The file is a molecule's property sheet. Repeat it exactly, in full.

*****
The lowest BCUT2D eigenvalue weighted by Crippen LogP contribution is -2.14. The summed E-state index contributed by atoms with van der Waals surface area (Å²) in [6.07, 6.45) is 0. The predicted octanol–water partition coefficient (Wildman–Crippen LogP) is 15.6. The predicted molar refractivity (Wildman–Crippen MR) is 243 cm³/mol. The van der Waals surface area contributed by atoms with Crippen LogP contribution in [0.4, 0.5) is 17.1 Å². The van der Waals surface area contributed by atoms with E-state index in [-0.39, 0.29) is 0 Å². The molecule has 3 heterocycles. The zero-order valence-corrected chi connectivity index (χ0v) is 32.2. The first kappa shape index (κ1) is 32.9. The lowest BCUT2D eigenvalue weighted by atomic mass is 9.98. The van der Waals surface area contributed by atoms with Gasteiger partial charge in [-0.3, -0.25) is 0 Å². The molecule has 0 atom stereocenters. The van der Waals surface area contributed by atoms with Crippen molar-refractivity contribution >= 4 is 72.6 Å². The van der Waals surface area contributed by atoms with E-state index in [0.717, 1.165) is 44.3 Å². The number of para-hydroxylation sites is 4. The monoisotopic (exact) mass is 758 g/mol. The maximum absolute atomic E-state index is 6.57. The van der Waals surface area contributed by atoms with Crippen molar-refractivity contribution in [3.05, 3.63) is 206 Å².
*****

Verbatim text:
The lowest BCUT2D eigenvalue weighted by Crippen LogP contribution is -2.14. The summed E-state index contributed by atoms with van der Waals surface area (Å²) in [6.07, 6.45) is 0. The predicted octanol–water partition coefficient (Wildman–Crippen LogP) is 15.6. The predicted molar refractivity (Wildman–Crippen MR) is 243 cm³/mol. The van der Waals surface area contributed by atoms with Crippen LogP contribution in [0.4, 0.5) is 17.1 Å². The van der Waals surface area contributed by atoms with E-state index in [-0.39, 0.29) is 0 Å². The molecule has 3 heterocycles. The zero-order valence-corrected chi connectivity index (χ0v) is 32.2. The first kappa shape index (κ1) is 32.9. The lowest BCUT2D eigenvalue weighted by atomic mass is 9.98. The van der Waals surface area contributed by atoms with Gasteiger partial charge in [-0.3, -0.25) is 0 Å². The molecule has 0 atom stereocenters. The van der Waals surface area contributed by atoms with Crippen molar-refractivity contribution >= 4 is 72.6 Å². The van der Waals surface area contributed by atoms with E-state index in [0.717, 1.165) is 44.3 Å². The number of para-hydroxylation sites is 4. The monoisotopic (exact) mass is 758 g/mol. The maximum absolute atomic E-state index is 6.57. The van der Waals surface area contributed by atoms with Crippen molar-refractivity contribution in [3.05, 3.63) is 206 Å².